Panetta said Thursday cuts beyond the $400 billion in savings planned over the next decade could weaken the military and make it difficult to defend the United States from future attacks, The Washington Post reported Friday.
"We're already taking our share of the discretionary cuts as part of this debt-ceiling agreement and those are going to be tough enough," Panetta said in his first news conference as defense secretary. "I think anything beyond that would damage our national defense."
The first round of defense cuts are part of a debt-reduction plan approved by Congress to cut about $1 trillion from government budgets over a decade. A bipartisan congressional panel will identify a second round of cuts worth $1.5 trillion later this year.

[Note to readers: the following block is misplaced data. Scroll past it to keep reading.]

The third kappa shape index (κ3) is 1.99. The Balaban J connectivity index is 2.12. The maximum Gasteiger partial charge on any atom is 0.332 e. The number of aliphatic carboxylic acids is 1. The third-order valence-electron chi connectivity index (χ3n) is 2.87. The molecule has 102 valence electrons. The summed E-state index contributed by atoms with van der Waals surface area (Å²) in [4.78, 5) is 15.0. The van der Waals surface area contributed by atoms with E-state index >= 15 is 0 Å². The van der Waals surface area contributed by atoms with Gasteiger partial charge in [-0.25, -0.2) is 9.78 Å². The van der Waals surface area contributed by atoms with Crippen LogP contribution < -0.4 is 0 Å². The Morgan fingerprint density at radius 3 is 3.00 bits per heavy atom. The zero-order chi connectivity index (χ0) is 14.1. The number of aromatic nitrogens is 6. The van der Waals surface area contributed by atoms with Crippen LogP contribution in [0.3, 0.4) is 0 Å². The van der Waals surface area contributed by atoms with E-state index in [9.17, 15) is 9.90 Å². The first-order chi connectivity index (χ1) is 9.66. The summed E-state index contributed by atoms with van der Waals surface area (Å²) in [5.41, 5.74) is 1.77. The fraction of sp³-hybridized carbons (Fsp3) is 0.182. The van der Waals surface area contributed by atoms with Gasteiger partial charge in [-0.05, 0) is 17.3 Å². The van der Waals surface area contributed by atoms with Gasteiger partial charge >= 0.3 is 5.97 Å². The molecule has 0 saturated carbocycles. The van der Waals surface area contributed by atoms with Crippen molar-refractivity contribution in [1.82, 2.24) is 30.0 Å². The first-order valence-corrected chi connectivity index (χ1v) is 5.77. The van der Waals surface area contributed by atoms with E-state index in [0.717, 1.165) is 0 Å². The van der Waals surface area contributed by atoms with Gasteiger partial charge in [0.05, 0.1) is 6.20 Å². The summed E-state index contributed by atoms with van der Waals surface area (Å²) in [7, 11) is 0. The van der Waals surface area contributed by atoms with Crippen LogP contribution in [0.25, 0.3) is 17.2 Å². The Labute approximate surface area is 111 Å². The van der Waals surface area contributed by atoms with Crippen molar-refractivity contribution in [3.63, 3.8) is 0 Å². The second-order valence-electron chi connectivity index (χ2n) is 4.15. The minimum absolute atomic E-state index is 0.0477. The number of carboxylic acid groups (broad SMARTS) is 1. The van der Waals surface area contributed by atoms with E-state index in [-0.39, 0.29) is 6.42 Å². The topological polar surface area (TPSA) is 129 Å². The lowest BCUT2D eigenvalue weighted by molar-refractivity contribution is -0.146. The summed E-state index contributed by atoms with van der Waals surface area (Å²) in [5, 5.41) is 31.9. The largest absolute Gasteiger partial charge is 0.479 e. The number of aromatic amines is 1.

If the panel can't agree on the second round of cuts, an automatic trigger would cut an additional $600 billion from the Pentagon's budget.
"You cannot deal with the size deficits that this country is confronting by simply cutting the discretionary side of the budget," Panetta said.
Adm. Mike Mullen, chairman of the Joint Chiefs of Staff, said the cuts would be debilitating and capricious."
"We cannot allow that effort to go so far and cut so deep that it jeopardizes our ability to deal with the other very real and very serious threats we face around the world," said Mullen, who joined Panetta at the news conference.